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Acalog Widget API — Contest Highlights Innovative Uses for Cool New Tool

Once enabled, the Acalog Widget API allows clients to showcase catalog information in new ways and places.

There are lots of reasons why we love our clients, and one of them is that when it comes to using our products creatively, they get it. I mean, they really get it.

A few weeks ago, we announced a contest to showcase how our customers use our new Acalog Widget API on their college or university websites. The results were impressive.

Before I tell you about the winners, a brief explanation of our Widget API is in order. As you probably know, a widget is a user-configurable mini-application for presenting data. API stands for Application Programming Interface, but don’t let that scare you. An API is simply a tool that allows software to communicate with other software.

In short, the Widget API is a way to present information from your Acalog e-catalog in another location of your choosing. Examples include displays of course information on department pages of your school’s website, or on the home page, as our contest winner has done.

Acalog also includes a more robust API that must be configured by a programmer behind the scenes. Think of the Acalog API as a pro tool, and the Acalog Widget API as the consumer do-it-yourself version.

Winning Use Cases

First, a sincere thank-you to everyone who entered our Widget API contest. We hope you enjoyed the experience as much as we enjoyed taking a close-up look at your work. You continue to inspire us.

Entries were judged by several members of our development staff. And now, the winners:


Contest winner Daniel McClary of Lancaster Bible College with his new iPad and DIGARC swag

Grand Prize: Lancaster Bible College
Entrant: Daniel McClary, Associate Registrar
Prize: Apple iPad Air 2, DIGARC Swag Pack

Entrant’s Use Case Description: Using the Widget API between our website and the Acalog catalog, we are now displaying the main courses for each major per year, with the data being fed from the catalog using the widget. You can see an example of this at this link, down the page (under “Sample Course Outline”). It has been a very good solution and presents very well! Thank you for having that option available to us.

Judges’ Comments: This is a great utilization of the Widget API to produce an up-to-date page that requires no manual changes. The data format is also nicely customized to the client’s needs and desired display requirements, which results in a cohesive look and feel identical to their original hard-coded solution.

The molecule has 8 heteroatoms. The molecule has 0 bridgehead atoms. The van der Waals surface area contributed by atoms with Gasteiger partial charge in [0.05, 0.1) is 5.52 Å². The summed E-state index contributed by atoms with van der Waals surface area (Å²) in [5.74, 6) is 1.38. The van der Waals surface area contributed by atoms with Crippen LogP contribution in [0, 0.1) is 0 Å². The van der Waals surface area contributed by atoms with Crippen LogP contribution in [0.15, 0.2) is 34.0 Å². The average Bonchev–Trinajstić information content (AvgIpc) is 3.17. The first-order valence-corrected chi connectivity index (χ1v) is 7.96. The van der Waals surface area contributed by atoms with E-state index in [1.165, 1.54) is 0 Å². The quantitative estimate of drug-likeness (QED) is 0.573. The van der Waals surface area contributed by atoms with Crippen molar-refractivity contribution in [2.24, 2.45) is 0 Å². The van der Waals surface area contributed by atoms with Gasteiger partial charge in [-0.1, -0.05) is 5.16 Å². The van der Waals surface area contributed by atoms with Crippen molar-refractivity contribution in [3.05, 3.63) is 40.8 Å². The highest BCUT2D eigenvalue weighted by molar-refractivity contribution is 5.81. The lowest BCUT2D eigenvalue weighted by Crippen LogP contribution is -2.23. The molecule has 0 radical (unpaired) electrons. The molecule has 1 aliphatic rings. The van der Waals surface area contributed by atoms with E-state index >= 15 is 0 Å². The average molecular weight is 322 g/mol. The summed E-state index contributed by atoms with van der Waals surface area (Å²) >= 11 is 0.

Runner-up: College of Charleston
Entrant: Franklin Czwazka, Catalog Manager
Prize: DIGARC Swag Pack

Entrant’s Use Case Description: An API is necessary to ensure that links to the catalog are always accurate. It will also eliminate the necessity of individuals annually relinking to the catalog.

The Widget API was chosen because it is more technologically-friendly solution that requires minimal technical support. In addition, the scope of the work involved allows us to circumvent our Project Management Office and proceed with the implementation and subsequent campus-wide rollout. Finally, it allows for our current, largely decentralized content management practice to continue.

The College of Charleston has a section of the catalog titled “Academics,” which is maintained by the Division of Marketing and Communications. Within the “Academics” page are two subpages: “Majors and Minors” and “Graduate Programs and Certificates.”  These lead to individual pages geared toward each academic program offered at the College of Charleston. For the purpose of this case study we will focus on the Computing in the Arts. The Computing in the Arts page maintained by Marketing and Communications has four links leading directly to the catalog under a heading titled “Catalog and Course Information,” which leads directly to the major listings within the catalog.

Without an API, the aforementioned links would need to be manually updated when the 2017–18 Undergraduate Catalog is published.

With the use of the Widget API the links on the Computing in the Arts page now utilize codes for links generated using the Widget API. Catalog Type was utilized because there are only two options: 1) Undergraduate Catalog and 2) Graduate Catalog. These will never change and by using them we have helped minimize the chance of generating new code.

Judges’ Comments: The College of Charleston uses the Widget API to cleanly pull in the data from the catalog. This not only looks nice and is custom-tailored to their site, it also provides a smooth transition to their Gateway. An included case study shows comprehensive understanding and provided valued feedback for future improvements to the Widget.

Runner-up: SUNY Cortland University
Entrant: Michelle Cryan, Web and Digital Marketing Manager
Prize: DIGARC Swag Pack

Entrant’s Use Case Description: Our main college site contained hundreds of links to archived catalog content. Using the Acalog Widget API we were able to replace those hypertext links with content that pulls directly from the current catalog into our CMS. We tried manually exporting catalog content and importing it into our CMS, but the process was time-consuming. With the new Acalog Widget API, we can “Set it and forget it.” We are also able to link to archived catalog content and it allows us to pulls courses directly into our CMS.

Judges’ Comments: SUNY Cortland implemented a nice usage of the Widget API to display up-to-date courses dynamically. The course list is also styled and formatted clearly for easy accessibility for end-users.

— Skip Ernst, Acalog Product Manager

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